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Mine in Mojave Desert May Hold Key to Beating China in the Race for Raw Materials

Rare Earth Elements

Rare-earth oxides -- a group of rare elements used in everything from cell phones to U.S. missile systems.USDA/Peggy Greb

In the middle of California's Mojave Desert about an hour outside of the Las Vegas strip, business is booming -- literally -- as detonations reveal the lifeblood of America's technical security. 

Molycorp has begun mining again at its Mountain Pass facility after about a decade of inactivity, extracting valuable and concentrated ore that holds 15 rare earth elements, used in everything from cell phones to U.S. missile systems.

In recent years, the Chinese have flooded, and thus cornered, about 97 percent of the world market of rare earth metals, and now thanks to high-tech demand and new Chinese restrictions on exports, the price of some of these rare earth elements has skyrocketed as much as 500 percent in the last year alone.

“The supply of rare earths predominantly comes from China, and China needs most of the rare earths they produce for their own consumption," Molycorp mine manager Rocky Smith said. "So all of the people of the United States and Europe and Japan, they’re going to have to find another source of these valuable rare earths, and that’s one of the main reasons this operation is so important.”

Molycorp has also developed a better way to extract and then process the elements, doing it in a more affordable and environmentally friendly way. CEO Mark Smith says that the new techniques in mining are allowing them to not only better serve the environment, but at the same time get more minerals than ever before out of the rock. Water, for example, that used to go into storage ponds is now being re-used, and the dirt left over reclaimed. 

“We can now produce the same amount of product for our customers using less than half the ore we did 10 years ago, and that’s a phenomenal improvement in a very short period of time,” Smith said.

Rare earth elements got their name back in the late 1800s because it was thought they were tough to find, but that isn't necessarily the case. In fact these elements, with names like cerium and dysprosium, are found everywhere, just not in high concentrations.

In layman's terms, they are mostly found scattered, like throwing a handful of sand on a driveway. Here at the Mountain Pass facility, it would be more like rocks thrown across the driveway, which means it makes sense to mine at this location, one of only three such concentrations in the world.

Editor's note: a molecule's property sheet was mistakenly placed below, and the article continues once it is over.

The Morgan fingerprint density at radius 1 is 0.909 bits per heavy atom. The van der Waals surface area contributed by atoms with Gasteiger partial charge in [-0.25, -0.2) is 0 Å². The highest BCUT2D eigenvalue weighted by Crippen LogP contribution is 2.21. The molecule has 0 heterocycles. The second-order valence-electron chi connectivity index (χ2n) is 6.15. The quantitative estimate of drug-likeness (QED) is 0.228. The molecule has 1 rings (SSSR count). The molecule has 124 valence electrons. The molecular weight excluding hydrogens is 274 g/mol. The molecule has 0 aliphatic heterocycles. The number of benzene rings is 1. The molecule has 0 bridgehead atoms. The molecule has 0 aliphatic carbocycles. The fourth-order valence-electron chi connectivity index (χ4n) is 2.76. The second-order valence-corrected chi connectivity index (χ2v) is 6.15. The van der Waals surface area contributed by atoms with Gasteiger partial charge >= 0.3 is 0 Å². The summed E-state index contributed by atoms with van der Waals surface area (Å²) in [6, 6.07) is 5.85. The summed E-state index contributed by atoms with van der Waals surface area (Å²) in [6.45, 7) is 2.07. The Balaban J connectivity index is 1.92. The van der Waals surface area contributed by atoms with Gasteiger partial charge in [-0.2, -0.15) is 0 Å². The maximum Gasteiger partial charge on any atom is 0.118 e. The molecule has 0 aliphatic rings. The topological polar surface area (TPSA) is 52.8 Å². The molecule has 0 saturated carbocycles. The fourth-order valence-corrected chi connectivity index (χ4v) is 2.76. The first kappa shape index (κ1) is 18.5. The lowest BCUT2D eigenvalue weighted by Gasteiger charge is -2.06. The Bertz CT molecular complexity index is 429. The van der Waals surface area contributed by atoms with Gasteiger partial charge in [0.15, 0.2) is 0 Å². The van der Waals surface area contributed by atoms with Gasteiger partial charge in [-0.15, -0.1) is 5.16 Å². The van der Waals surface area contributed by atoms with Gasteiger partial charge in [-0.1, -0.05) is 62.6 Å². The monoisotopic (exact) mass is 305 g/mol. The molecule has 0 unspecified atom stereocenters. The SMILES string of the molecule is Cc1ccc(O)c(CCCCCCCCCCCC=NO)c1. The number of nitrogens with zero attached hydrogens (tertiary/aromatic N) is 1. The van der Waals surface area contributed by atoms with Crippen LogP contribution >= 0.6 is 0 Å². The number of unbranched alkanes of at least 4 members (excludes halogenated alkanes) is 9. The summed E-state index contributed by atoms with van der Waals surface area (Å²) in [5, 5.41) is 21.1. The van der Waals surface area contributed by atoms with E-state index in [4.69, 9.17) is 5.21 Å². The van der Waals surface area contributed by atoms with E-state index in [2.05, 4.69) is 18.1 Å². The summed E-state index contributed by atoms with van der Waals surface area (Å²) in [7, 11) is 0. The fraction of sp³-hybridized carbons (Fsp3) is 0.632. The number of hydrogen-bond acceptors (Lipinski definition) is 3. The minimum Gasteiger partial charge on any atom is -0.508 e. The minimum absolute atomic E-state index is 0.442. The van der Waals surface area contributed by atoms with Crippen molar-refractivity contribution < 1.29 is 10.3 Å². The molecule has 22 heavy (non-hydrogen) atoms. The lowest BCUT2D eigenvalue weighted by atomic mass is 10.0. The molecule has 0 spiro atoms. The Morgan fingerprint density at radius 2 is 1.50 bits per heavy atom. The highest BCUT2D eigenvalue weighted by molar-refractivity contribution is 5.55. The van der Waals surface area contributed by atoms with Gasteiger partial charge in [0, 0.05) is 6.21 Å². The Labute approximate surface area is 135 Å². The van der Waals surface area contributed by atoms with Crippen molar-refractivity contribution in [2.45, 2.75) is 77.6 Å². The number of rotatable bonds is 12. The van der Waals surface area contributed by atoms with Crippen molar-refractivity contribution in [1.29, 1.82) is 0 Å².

Right now, Molycorp is turning out about 3,000 metric tons of the stuff a year, but the compnay is going to up that to 5,000 metric tons annually by the end of 2011. The goal is to crank out 40,000 metric tons yearly by the end of 2013. At that point, they estimate they'll have swiped about 30 percent of the Chinese market share.

"Every ounce of rare earth that is used in anything in the Department of Defense, mission guidance systems, the night vision goggles, just as an example, every computer they use, that's all made with 100 percent Chinese rare earth material today," Smith said.

Rare earths are a set of seventeen chemical elements that are grouped together in the periodic table because of their great chemical similarity. Specifically, the fifteen lanthanides are essential to making hundreds of high-tech products, from wind turbines to jet engines, laptop computers to hybrid cars, and now the Chinese are choking off supply.

"In 1982, the premier of China said publicly that the Middle East may have oil but China has rare earths, and that shows you back in 1982 that the Chinese really understood the basic foundational economic value of rare earths to their country,” Smith said. 

It's clear that while this California mine exists thanks to geological luck, what Molycorp is doing here not only affects its bottom line, but also our national economic and military security.

Adam Housley joined Fox News Channel (FNC) in 2001 and currently serves as a Los Angeles-based senior correspondent.